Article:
I was determined to find a church where my own faith as a Christian could grow and mature, now that I was officially an “adult” with a job and my own apartment, but I had absolutely no idea where to start. Although I had grown up in church, and gone to a Christian college, I’d never connected with a faith community on my own. Now that I wasn’t just tagging along with my parents to church or heading to chapel at my university, I had a lot of decisions to make when it came to finding a spiritual home.
It wasn’t immediate, but I found my “people,”—a local church where I just seemed to fit. Men in cowboy hats and belt buckles worshipped alongside trendy college students and young families; elderly people and exchange students mingled while sipping coffee in the crowded lobby. The pastor spoke words of compassion and my soul rejoiced with every sermon. I was a young, single professional, and people remembered my name after only a few times returning. Eleven years later, I’m still a member of the same church, where I met and married my husband and have cultivated some truly wonderful friendships.
It may seem difficult to find a place where you feel like you belong, especially if you’re starting pretty much from scratch. But I’m here to tell you that it can be done! Here are five encouraging tips as you begin your search for a faith community.
1. Try (almost) everything
When looking for a spiritual community, it might be tempting to seek out the type of church you’re familiar with or a community that looks similar to the one you’re used to. Make a (short) list of what you’re hoping for, but don’t be afraid to explore beyond that. My childhood church was very performance-oriented—there was a large focus on having a great music experience, but the church I ended up finding after college had a smaller choir with a more acoustic style. Finding a community is about so much more than what kind of church service appeals to you, it’s about a shared faith in God, the people you meet and connect with, and serving others in love.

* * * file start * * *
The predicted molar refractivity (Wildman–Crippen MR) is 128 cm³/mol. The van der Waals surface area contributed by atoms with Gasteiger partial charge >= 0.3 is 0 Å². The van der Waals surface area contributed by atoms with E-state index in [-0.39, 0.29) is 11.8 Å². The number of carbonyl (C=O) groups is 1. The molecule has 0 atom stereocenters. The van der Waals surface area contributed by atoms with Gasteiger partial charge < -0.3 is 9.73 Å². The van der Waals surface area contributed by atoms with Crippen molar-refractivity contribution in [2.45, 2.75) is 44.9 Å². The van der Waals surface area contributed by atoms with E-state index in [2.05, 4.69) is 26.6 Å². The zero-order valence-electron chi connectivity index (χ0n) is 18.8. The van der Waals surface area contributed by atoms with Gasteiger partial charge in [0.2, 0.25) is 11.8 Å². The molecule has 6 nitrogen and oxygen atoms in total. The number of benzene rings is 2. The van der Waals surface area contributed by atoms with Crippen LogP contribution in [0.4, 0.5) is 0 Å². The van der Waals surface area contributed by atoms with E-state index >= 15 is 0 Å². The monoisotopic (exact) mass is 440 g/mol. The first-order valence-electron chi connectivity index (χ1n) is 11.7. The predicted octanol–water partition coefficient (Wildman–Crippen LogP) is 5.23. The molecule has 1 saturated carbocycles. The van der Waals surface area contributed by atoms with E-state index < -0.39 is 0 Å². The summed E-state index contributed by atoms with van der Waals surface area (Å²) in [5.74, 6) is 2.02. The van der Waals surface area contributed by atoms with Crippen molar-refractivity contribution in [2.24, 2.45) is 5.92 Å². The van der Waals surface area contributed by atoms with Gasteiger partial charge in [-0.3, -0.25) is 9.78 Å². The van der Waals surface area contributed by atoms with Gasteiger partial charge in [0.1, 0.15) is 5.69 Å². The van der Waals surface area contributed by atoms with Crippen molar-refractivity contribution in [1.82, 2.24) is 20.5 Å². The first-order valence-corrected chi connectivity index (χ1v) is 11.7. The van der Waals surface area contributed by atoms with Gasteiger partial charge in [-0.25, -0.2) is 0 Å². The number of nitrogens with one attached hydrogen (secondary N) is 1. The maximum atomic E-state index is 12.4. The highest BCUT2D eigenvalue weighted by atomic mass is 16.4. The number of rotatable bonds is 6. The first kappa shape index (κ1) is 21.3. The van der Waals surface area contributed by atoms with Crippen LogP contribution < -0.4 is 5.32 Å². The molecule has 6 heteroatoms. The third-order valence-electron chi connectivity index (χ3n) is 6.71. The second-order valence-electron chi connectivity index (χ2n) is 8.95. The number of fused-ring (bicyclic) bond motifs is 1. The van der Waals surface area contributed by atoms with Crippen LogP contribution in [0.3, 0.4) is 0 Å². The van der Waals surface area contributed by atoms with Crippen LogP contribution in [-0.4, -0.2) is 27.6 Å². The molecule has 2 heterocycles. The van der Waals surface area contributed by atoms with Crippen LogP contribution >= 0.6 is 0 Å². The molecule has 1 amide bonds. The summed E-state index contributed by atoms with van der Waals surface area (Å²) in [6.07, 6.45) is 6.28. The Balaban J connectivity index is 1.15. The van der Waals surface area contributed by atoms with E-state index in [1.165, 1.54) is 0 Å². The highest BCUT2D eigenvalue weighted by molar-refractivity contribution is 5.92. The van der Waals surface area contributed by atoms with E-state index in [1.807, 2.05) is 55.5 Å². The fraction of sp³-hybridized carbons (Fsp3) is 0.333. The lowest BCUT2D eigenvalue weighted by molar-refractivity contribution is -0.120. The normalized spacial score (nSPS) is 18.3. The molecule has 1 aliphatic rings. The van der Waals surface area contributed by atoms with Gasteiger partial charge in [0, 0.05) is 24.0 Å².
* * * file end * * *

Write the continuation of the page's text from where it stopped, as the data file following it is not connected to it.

Don’t be completely closed off to the idea of something less traditional than a standard church service either—there are connections to be made and community to be had at food banks, community gardens, meditation centers, homeless shelters, and other places where people are serving others and exploring their spirituality as well!
2. Put yourself out there
Give of yourself in your search. Instead of showing up to a gathering or service and sitting in the back, then sneaking out before it’s over, introduce yourself to someone new. Yes, this requires some effort, but the benefits can be great.
The first few times I walked into my small church, there was an older man at the front doors, greeting everyone as they entered. He had an infectious smile and looked each person directly in the eyes, welcoming them to the service. I was nervous and wasn’t expecting to talk to anyone, but he shook my hand as I entered and spent a few minutes asking me about my story. I was awkward and uncomfortable, but the next week I came, he remembered me and introduced me to a whole group of people my age—some of those people are still my friends today, more than a decade later. And the man greeting everyone? Even my children now know and love him and his wife dearly—we swim and hang out at their house every week during the summer months. If I’d avoided his smile or didn’t engage in conversation, I don’t know that I would’ve been motivated to return to that church.
3. Give it a few chances
Before crossing a potential community or church off of your “maybe” list, go to at least two or three gatherings. This helps you feel out the community on more than one isolated occasion. There may be a substitute pastor or special events on the first time you chose to go, or maybe your first impression wasn’t quite right. If you want an accurate representation of the way a community works, give it a few tries and you’ll likely notice something new each time you visit.
4. Make a journal
With all your “shopping” for a church community, you may forget which places were your top priority and which ones you still wanted to check out. Make a journal where you list some of your favorite things about each place, or things you’re looking for the most in a faith community. After you’ve visited a new church, go back to your journal and use it to process your experience. Sometimes having things written down can allow for better insight and wisdom.
5. Remember what matters most
While we jokingly refer to finding a faith community as church “shopping,” an attitude of consumerism might lead us astray on our search. Oftentimes, we get stuck criticizing small or irrelevant details about a church, and we can forget that what’s important is finding people who we can practice our faith with—walking through the joys and hardships of life with others who will rejoice when you celebrate, and weep with you when you’re mourning. Not to mention the fact that going into a church with a self-serving or arrogant attitude will almost always leave us disappointed. But pushing our sleeves up and humbly asking where we can dive in and serve others will invigorate and encourage us as well. After all, it truly is better to give than to receive.